Monday, July 19, 2010

Translocation of lions: Prey base main contention of argument in SC

Translocation of lions: Prey base main contention of argument in SC
Times of India

Does Kuno Palpur in Madhya Pradesh have enough preys for the last breed of Asiatic Lions? No, says Gujarat government. Yes, says Madhya Pradesh government. This is the latest bone of contention between the two governments that are involved in a legal battle in Supreme Court over translocation of lions.

The counter affidavit filed by Madhya Pradesh government in Supreme Court has based its major arguments on the prey-base report prepared by Wildlife Institute of India.

Acting on the affidavit filed by Gujarat government, Madhya Pradesh government has reiterated that it has adequate prey base. The affidavit was filed in the Supreme Court which was acting on a petition praying that the lions should be shifted to Kuno Palpur. Further hearing in the case is scheduled for July 30.

Gujarat government's main contention in their affidavit filed in May this year was that lion and tigers cannot stay together and that the prey base is inadequate in Kuno Palpur. Among the other contentions, Gujarat Government had pointed out that earlier efforts to shift lions outside the state had also failed.

It was in 1980 that Dehradun-based Wildlife Research Institute had felt that the 1,400-sq. km Gir forest in Gujarat, with its population of over 350 big cats, was too small for housing such a large number of animals.

It also felt that concentrating the entire lion population in one place exposed it to the danger of being wiped out by a disease or natural calamity. The institute then zeroed in on the 345-sq. km Kuno-Palpur sanctuary and launched the Asiatic Lions Reproduction Project, a Rs 64-crore Centrally funded scheme, spread over a period of 20 years, to shift the lions. The census conducted this year showed that there were over 411 lions in the state.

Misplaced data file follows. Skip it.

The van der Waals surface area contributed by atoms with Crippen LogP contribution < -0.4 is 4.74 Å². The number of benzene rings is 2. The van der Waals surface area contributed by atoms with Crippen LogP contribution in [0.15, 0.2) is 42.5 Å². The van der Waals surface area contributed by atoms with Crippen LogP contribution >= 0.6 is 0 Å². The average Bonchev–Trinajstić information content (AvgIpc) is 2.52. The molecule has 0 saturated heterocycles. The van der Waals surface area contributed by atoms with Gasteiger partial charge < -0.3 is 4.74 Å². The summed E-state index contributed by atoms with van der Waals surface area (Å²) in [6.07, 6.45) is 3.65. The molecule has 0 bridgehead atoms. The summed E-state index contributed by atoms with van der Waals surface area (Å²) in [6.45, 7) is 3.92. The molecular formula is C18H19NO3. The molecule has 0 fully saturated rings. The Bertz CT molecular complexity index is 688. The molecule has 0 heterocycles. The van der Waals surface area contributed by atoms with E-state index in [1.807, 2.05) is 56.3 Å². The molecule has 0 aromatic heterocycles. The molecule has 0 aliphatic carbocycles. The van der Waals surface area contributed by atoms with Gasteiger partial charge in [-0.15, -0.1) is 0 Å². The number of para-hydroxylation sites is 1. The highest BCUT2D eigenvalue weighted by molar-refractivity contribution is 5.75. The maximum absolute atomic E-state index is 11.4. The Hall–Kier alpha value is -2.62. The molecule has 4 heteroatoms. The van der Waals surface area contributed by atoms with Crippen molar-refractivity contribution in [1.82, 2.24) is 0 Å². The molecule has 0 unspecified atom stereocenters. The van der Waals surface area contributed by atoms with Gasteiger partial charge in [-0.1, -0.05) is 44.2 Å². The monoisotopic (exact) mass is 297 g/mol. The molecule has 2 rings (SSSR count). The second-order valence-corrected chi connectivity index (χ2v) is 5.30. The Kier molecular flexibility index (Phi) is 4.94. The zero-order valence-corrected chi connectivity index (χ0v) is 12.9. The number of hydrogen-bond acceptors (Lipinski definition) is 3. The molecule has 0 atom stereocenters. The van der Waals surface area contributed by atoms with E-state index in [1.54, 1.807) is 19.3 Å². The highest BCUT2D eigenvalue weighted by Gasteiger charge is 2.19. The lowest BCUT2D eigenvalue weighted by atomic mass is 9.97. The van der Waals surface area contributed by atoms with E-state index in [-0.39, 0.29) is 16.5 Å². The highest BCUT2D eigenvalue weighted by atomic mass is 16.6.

In reply to this, Madhya Pradesh Government has filed the counter affidavit in the Supreme Court. The MP affidavit has contended that the prey base is adequate and to support their claims they have quoted report of the Wildlife Institute Of India.


Meal stats: 13 animals per sq km in MP

Wildlife Institute Of India (WII) had in its report stated that the density of catchable wild prey (chital, sambhar, nilgai and pig) is 13 animals per sq km in Kuno Palpur. This will grow to 20 animals/sq km'.

The report further stated there are about 2,500 cattle, left behind by translocating people which are considered to be buffer prey for lions over the likely problem of drought. MP government has once again relied on the fact that many lions die after falling into a well, due to poaching and electrocution. They have relied on figures recently acquired by them.

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